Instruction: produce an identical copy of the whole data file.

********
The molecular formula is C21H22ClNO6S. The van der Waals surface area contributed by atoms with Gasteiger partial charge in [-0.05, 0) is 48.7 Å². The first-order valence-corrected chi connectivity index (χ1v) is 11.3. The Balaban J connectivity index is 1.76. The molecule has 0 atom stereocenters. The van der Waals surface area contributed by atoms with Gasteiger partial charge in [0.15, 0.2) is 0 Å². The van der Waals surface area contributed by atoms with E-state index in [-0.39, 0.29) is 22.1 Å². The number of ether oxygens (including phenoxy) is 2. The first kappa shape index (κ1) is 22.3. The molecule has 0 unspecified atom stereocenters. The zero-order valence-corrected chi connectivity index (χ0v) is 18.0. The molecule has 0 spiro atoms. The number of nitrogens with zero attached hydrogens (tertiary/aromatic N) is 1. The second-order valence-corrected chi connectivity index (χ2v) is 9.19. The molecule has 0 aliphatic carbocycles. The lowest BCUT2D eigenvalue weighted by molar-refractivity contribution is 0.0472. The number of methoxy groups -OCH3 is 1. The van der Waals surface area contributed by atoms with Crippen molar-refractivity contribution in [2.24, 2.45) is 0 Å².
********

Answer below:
The molecular formula is C21H22ClNO6S. The van der Waals surface area contributed by atoms with Gasteiger partial charge in [-0.05, 0) is 48.7 Å². The first-order valence-corrected chi connectivity index (χ1v) is 11.3. The Balaban J connectivity index is 1.76. The molecule has 0 atom stereocenters. The van der Waals surface area contributed by atoms with Gasteiger partial charge in [0.15, 0.2) is 0 Å². The van der Waals surface area contributed by atoms with E-state index in [-0.39, 0.29) is 22.1 Å². The number of ether oxygens (including phenoxy) is 2. The first kappa shape index (κ1) is 22.3. The molecule has 0 unspecified atom stereocenters. The zero-order valence-corrected chi connectivity index (χ0v) is 18.0. The molecule has 0 spiro atoms. The number of nitrogens with zero attached hydrogens (tertiary/aromatic N) is 1. The second-order valence-corrected chi connectivity index (χ2v) is 9.19. The molecule has 0 aliphatic carbocycles. The lowest BCUT2D eigenvalue weighted by molar-refractivity contribution is 0.0472. The number of methoxy groups -OCH3 is 1. The van der Waals surface area contributed by atoms with Crippen molar-refractivity contribution in [2.24, 2.45) is 0 Å².